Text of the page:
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The Alcohol-Sugar Connection


By Elaine Cassel

In a study that included 19 pairs of male identical twins, University of North Carolina at Chapel Hill researchers found that brothers who had a strong preference for sweet tastes were more likely to have an identical twin brother who shared that preference. The finding suggests that the genes that play a central role in preferences for sweets may also be linked to the urge to use alcohol to alter mood.

The study is a continuation of earlier animal and human research linking preferences for sweets and alcohol. Animal studies concluded that rodent preferences for sweeter solutions predicted the propensity to consume alcohol. In an earlier non-twin study conducted by UNC-CH researchers, 65 percent of alcoholics preferred sweeter drinks compared to 16 percent of non-alcoholics.

In the recent twin study, subjects reported craving sweets when they were nervous or depressed, noting that eating sweets made them feel better. Obviously, most people like sweets and most people don't become alcoholics, but alcoholics appear to like sweets in stronger concentrations, and there appears to be a link between alcohol and sweet cravings.

Researchers note that the findings are of particularly interest in view of the advice found in the early writings of Alcoholics Anonymous that eating and drinking sweet substances allays the urge to drink.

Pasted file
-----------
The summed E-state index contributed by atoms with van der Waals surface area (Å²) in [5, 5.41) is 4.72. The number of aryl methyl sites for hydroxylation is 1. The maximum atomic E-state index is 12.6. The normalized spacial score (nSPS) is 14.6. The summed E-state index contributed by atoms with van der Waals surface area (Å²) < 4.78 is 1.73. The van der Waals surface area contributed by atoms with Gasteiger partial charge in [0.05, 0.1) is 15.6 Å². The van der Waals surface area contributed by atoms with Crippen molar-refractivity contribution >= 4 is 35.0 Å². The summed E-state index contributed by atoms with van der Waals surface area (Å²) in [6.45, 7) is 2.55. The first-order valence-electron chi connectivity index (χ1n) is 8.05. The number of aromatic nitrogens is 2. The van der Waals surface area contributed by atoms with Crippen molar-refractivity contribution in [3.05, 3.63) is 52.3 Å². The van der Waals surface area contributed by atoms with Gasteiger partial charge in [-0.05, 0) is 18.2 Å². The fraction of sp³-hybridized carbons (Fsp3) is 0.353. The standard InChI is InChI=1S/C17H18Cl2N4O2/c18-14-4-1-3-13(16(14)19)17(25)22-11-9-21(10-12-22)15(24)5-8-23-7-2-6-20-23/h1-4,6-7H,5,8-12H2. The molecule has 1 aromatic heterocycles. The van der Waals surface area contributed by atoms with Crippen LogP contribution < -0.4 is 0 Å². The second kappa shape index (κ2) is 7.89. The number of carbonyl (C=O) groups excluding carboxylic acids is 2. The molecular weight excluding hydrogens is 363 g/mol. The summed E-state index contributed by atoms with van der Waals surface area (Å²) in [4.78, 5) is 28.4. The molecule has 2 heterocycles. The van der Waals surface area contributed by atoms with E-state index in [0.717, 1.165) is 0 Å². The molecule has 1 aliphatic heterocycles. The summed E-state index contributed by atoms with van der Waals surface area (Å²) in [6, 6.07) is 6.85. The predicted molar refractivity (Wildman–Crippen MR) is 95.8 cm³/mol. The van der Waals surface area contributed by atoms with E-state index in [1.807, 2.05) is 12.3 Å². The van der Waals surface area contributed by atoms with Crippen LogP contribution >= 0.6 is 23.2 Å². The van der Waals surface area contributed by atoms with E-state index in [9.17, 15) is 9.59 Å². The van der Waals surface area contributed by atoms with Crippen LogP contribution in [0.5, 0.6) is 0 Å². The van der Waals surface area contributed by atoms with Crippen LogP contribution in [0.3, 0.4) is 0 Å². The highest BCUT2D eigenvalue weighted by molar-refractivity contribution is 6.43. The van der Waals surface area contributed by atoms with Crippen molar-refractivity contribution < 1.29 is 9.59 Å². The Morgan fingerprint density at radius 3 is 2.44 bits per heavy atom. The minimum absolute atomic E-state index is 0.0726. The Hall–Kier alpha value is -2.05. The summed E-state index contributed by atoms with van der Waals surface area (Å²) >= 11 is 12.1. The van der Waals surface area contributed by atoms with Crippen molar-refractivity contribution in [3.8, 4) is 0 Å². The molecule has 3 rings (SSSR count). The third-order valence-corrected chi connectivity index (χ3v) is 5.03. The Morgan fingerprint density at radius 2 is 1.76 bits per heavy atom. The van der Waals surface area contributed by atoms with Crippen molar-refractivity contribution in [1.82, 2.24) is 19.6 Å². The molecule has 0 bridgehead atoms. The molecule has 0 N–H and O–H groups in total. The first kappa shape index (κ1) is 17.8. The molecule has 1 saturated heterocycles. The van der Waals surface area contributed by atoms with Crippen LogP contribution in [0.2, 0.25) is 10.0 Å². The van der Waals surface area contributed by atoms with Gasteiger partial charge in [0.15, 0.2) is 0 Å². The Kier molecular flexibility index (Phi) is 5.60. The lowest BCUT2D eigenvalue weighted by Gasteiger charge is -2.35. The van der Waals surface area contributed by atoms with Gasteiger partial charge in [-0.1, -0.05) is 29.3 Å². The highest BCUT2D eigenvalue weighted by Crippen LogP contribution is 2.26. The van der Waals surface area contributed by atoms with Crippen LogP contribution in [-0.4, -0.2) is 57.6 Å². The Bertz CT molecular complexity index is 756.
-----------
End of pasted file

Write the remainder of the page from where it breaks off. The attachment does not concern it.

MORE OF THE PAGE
Further studies along this line will add to the understanding of the genetic risk for alcoholism. Research has focused on the dopamine receptor gene found on chromosome 11, known as DRD2. About 66 percent of people who abuse alcohol have this gene, compared with 30 percent of the rest of the population. Researchers believe that the DRD2 gene marks a deficiency in the brain's reward centers, so that people who possess this gene may require more intense stimulation from substances to produce a pleasurable response. Studies have found that people with this gene smoke, drink, eat, and even gamble compulsively in order to provide greater stimulation to their brain's pleasure centers.

The latest findings may lead to better treatments for alcoholism, including development of special diets and, someday, pharmacological interventions that target the gene implicated in alcohol--and, perhaps, sugar--craving.


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